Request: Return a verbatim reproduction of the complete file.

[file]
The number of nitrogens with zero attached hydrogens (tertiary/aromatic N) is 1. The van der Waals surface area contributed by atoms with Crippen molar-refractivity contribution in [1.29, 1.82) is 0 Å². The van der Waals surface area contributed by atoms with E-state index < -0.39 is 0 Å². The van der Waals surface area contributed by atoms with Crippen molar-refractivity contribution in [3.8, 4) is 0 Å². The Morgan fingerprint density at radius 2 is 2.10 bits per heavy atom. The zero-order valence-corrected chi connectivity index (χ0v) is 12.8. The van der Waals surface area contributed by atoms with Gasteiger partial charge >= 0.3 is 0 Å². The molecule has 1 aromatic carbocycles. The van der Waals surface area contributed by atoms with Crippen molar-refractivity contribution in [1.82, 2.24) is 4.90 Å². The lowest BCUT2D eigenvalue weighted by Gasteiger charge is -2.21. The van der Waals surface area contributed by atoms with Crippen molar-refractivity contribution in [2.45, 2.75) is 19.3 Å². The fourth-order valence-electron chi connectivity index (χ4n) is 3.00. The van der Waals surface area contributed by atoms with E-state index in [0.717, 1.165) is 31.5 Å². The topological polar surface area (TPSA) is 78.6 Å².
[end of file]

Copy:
The number of nitrogens with zero attached hydrogens (tertiary/aromatic N) is 1. The van der Waals surface area contributed by atoms with Crippen molar-refractivity contribution in [1.29, 1.82) is 0 Å². The van der Waals surface area contributed by atoms with E-state index < -0.39 is 0 Å². The van der Waals surface area contributed by atoms with Crippen molar-refractivity contribution in [3.8, 4) is 0 Å². The Morgan fingerprint density at radius 2 is 2.10 bits per heavy atom. The zero-order valence-corrected chi connectivity index (χ0v) is 12.8. The van der Waals surface area contributed by atoms with Gasteiger partial charge >= 0.3 is 0 Å². The molecule has 1 aromatic carbocycles. The van der Waals surface area contributed by atoms with Crippen molar-refractivity contribution in [1.82, 2.24) is 4.90 Å². The lowest BCUT2D eigenvalue weighted by Gasteiger charge is -2.21. The van der Waals surface area contributed by atoms with Crippen molar-refractivity contribution in [2.45, 2.75) is 19.3 Å². The fourth-order valence-electron chi connectivity index (χ4n) is 3.00. The van der Waals surface area contributed by atoms with E-state index in [0.717, 1.165) is 31.5 Å². The topological polar surface area (TPSA) is 78.6 Å².